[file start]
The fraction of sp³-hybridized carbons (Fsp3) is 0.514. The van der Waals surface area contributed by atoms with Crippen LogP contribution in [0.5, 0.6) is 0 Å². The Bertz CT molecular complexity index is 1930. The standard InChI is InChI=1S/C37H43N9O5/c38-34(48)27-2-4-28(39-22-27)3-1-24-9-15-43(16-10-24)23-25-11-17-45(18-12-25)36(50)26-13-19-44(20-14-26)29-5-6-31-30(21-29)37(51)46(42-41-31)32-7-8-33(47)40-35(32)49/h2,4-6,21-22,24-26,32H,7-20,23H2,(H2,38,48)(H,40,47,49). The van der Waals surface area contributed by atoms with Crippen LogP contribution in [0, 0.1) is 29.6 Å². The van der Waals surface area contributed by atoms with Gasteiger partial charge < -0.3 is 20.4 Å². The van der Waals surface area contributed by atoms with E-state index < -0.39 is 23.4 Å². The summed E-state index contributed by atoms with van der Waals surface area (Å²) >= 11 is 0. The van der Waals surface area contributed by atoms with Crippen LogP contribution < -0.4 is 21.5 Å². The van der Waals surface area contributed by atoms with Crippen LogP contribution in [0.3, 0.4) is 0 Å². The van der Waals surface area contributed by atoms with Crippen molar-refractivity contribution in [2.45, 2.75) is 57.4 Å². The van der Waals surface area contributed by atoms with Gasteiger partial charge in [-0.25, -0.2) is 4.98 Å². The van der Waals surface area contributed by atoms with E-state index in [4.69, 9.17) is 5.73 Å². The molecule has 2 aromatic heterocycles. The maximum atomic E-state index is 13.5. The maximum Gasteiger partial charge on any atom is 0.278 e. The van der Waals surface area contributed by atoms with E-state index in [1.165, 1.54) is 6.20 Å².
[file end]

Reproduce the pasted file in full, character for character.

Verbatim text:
The fraction of sp³-hybridized carbons (Fsp3) is 0.514. The van der Waals surface area contributed by atoms with Crippen LogP contribution in [0.5, 0.6) is 0 Å². The Bertz CT molecular complexity index is 1930. The standard InChI is InChI=1S/C37H43N9O5/c38-34(48)27-2-4-28(39-22-27)3-1-24-9-15-43(16-10-24)23-25-11-17-45(18-12-25)36(50)26-13-19-44(20-14-26)29-5-6-31-30(21-29)37(51)46(42-41-31)32-7-8-33(47)40-35(32)49/h2,4-6,21-22,24-26,32H,7-20,23H2,(H2,38,48)(H,40,47,49). The van der Waals surface area contributed by atoms with Crippen LogP contribution in [0, 0.1) is 29.6 Å². The van der Waals surface area contributed by atoms with Gasteiger partial charge < -0.3 is 20.4 Å². The van der Waals surface area contributed by atoms with E-state index < -0.39 is 23.4 Å². The summed E-state index contributed by atoms with van der Waals surface area (Å²) >= 11 is 0. The van der Waals surface area contributed by atoms with Crippen LogP contribution < -0.4 is 21.5 Å². The van der Waals surface area contributed by atoms with Crippen LogP contribution in [0.3, 0.4) is 0 Å². The van der Waals surface area contributed by atoms with Crippen molar-refractivity contribution in [2.45, 2.75) is 57.4 Å². The van der Waals surface area contributed by atoms with Gasteiger partial charge in [-0.25, -0.2) is 4.98 Å². The van der Waals surface area contributed by atoms with E-state index in [4.69, 9.17) is 5.73 Å². The molecule has 2 aromatic heterocycles. The maximum atomic E-state index is 13.5. The maximum Gasteiger partial charge on any atom is 0.278 e. The van der Waals surface area contributed by atoms with E-state index in [1.165, 1.54) is 6.20 Å².